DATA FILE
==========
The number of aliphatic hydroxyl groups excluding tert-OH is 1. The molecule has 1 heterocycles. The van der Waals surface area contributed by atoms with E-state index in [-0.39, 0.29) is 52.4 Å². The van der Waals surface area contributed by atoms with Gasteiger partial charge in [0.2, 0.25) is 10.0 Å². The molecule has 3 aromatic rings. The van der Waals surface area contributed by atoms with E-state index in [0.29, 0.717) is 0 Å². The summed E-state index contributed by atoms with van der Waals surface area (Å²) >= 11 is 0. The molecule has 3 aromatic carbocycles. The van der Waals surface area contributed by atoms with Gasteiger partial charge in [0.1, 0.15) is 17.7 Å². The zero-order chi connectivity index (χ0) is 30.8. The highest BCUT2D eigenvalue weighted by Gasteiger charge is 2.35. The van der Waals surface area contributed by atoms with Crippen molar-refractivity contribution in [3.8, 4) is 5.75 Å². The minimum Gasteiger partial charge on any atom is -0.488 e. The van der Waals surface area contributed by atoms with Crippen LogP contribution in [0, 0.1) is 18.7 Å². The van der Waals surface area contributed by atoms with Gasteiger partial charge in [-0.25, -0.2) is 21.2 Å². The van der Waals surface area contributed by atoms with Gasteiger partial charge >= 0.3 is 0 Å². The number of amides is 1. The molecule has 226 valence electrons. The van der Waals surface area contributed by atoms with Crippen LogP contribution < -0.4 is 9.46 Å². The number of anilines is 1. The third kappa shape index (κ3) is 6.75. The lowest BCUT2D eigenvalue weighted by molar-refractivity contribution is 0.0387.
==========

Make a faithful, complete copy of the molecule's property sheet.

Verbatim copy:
The number of aliphatic hydroxyl groups excluding tert-OH is 1. The molecule has 1 heterocycles. The van der Waals surface area contributed by atoms with E-state index in [-0.39, 0.29) is 52.4 Å². The van der Waals surface area contributed by atoms with Gasteiger partial charge in [0.2, 0.25) is 10.0 Å². The molecule has 3 aromatic rings. The van der Waals surface area contributed by atoms with E-state index in [0.29, 0.717) is 0 Å². The summed E-state index contributed by atoms with van der Waals surface area (Å²) >= 11 is 0. The molecule has 3 aromatic carbocycles. The van der Waals surface area contributed by atoms with Gasteiger partial charge in [0.1, 0.15) is 17.7 Å². The zero-order chi connectivity index (χ0) is 30.8. The highest BCUT2D eigenvalue weighted by Gasteiger charge is 2.35. The van der Waals surface area contributed by atoms with Crippen molar-refractivity contribution in [3.8, 4) is 5.75 Å². The minimum Gasteiger partial charge on any atom is -0.488 e. The van der Waals surface area contributed by atoms with Crippen LogP contribution in [0, 0.1) is 18.7 Å². The van der Waals surface area contributed by atoms with Gasteiger partial charge in [-0.25, -0.2) is 21.2 Å². The van der Waals surface area contributed by atoms with Gasteiger partial charge >= 0.3 is 0 Å². The number of amides is 1. The molecule has 226 valence electrons. The van der Waals surface area contributed by atoms with Crippen LogP contribution < -0.4 is 9.46 Å². The number of anilines is 1. The third kappa shape index (κ3) is 6.75. The lowest BCUT2D eigenvalue weighted by molar-refractivity contribution is 0.0387.